Continuing our post series on ongoing research in computer security and privacy here at Princeton, today I’d like to survey some of our research on Bitcoin. Bitcoin is hot right now because of the recent run-up in its value. At the same time, Bitcoin is a fascinating example of how technology, economics, and social interactions fit together to create something of value.
Our Bitcoin work started with a paper by Josh Kroll, Ian Davey and me, about the dynamics and stability of the Bitcoin mining mechanism. There was a folk theorem that the Bitcoin system was stable, in the sense that if everyone acted according to their incentives, the inevitable result would be that everyone followed the rules of Bitcoin as written. We showed that this is not the case, that there are infinitely many outcomes that are stable yet differ from the written rules of Bitcoin. So the rule-following behavior that we currently see is at best stable in the weaker sense that if everyone else is following the rules (and no one mining entity has too much power) then deviating from the rules will cost you money.
Beyond this, we have built a better understanding of the “political economy” of Bitcoin—how the Bitcoin community governs itself to keep the system operating well, despite the lack of a central authority and despite the complicated issues around the theoretical stability of the protocol. The ultimate goal of this line of work is to understand how Bitcoin is likely to deal with challenges in the future, and whether there are feasible changes that could improve the governance of Bitcoin.
Since then, we have started several more Bitcoin-related projects. My faculty colleague Arvind Narayanan (who joined us last year) as well as several more students are working on Bitcoin, and the pace has accelerated. We’re building tools to track and diagnose the behavior of the peer-to-peer network that Bitcoin participants use to spread information about what is happening. We’re looking at the dynamics of mining pools, in which a group of miners cooperate to spread the risk inherent in the mining process. We’re considering new types of double-spending attacks and how participants can defend against them.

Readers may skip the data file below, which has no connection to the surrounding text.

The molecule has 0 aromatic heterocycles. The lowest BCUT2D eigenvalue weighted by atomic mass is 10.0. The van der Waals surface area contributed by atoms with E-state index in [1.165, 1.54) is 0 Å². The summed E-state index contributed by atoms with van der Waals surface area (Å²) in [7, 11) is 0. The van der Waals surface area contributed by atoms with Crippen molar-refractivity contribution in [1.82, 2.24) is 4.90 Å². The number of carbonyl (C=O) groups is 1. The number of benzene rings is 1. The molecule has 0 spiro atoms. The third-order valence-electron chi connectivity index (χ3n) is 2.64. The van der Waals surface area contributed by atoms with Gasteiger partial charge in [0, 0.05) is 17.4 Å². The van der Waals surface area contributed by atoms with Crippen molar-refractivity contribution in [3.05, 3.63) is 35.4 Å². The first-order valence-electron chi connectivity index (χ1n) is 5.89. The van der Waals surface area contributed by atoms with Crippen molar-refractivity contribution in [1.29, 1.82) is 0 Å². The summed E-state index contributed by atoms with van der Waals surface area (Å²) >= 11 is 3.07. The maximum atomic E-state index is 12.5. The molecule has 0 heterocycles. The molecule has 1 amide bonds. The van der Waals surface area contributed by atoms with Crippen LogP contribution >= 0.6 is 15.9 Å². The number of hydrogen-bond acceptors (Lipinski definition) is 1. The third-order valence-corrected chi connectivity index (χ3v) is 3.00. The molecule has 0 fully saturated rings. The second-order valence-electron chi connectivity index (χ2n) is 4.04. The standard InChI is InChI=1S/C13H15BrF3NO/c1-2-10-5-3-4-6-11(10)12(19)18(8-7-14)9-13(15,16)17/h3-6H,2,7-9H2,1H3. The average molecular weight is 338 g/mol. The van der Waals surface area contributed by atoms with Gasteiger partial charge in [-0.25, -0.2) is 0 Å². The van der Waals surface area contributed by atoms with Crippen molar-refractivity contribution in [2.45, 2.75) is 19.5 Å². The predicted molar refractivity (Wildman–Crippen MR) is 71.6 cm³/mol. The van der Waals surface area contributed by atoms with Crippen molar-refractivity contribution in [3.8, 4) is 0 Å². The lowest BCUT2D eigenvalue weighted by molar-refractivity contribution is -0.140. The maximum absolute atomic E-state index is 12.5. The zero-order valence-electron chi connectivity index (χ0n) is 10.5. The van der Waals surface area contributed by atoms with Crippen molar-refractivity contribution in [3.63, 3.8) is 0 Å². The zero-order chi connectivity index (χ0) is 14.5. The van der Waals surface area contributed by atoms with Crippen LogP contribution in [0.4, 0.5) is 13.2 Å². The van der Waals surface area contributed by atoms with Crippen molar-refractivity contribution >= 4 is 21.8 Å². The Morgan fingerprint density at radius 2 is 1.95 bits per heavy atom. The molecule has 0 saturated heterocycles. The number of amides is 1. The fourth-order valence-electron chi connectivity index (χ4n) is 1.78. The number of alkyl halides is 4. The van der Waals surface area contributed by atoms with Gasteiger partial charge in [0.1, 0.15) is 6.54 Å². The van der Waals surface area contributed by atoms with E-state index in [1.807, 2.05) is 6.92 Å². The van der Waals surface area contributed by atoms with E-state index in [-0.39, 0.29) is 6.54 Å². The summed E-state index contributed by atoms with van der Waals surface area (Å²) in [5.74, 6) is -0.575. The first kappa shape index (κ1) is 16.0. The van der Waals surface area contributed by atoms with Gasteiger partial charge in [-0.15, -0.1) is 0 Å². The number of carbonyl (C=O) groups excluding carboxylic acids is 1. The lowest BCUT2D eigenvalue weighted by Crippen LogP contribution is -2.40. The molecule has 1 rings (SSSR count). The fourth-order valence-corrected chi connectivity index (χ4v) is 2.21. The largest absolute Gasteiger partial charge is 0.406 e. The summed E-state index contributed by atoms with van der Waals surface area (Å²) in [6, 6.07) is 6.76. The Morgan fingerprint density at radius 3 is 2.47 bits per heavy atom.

Let me highlight one current project: we’re designing a decentralized prediction market using the Bitcoin protocol. Prediction markets enable participants to trade “shares” on potentially any event with well-defined outcomes, such as a presidential election or sporting events. The market prices of these shares can be interpreted as the probability of the event occurring. Prediction markets offer societal benefits because of this ability to accurately aggregate the wisdom of crowds. Decentralization can improve prediction markets in various ways including robustness to closure (see Intrade), greater expressivity in defining markets and outcomes, and potentially lower fees leading to more accuracy in pricing unlikely events.
There are two main difficulties: first, how can a pair of anonymous participants trade shares without a trusted party to facilitate the transaction? Second, who will arbitrate the outcome of events? This is far trickier than it sounds—even for outcomes that are completely uncontroversial, some entity or group of entities must be entrusted with the authority to declare the outcome, and there must be checks to prevent them from abusing their power. It turns out that the contract-signing capability and the consensus mechanism of Bitcoin or a Bitcoin-like system enable us to find solutions to these problems, and that is the crux of our research. This is a collaboration between Princeton researchers and soon-to-be-CITP-fellow Joseph Bonneau, Jeremy Clark at Concordia, and Andrew Miller at UMD.
The analogy is often made that Bitcoin will do to money what the Internet did to communications. If that is the case, many, many interesting and useful designs that use Bitcoin as an underlying protocol are waiting to be discovered. It’s an exciting time to be doing research in this area.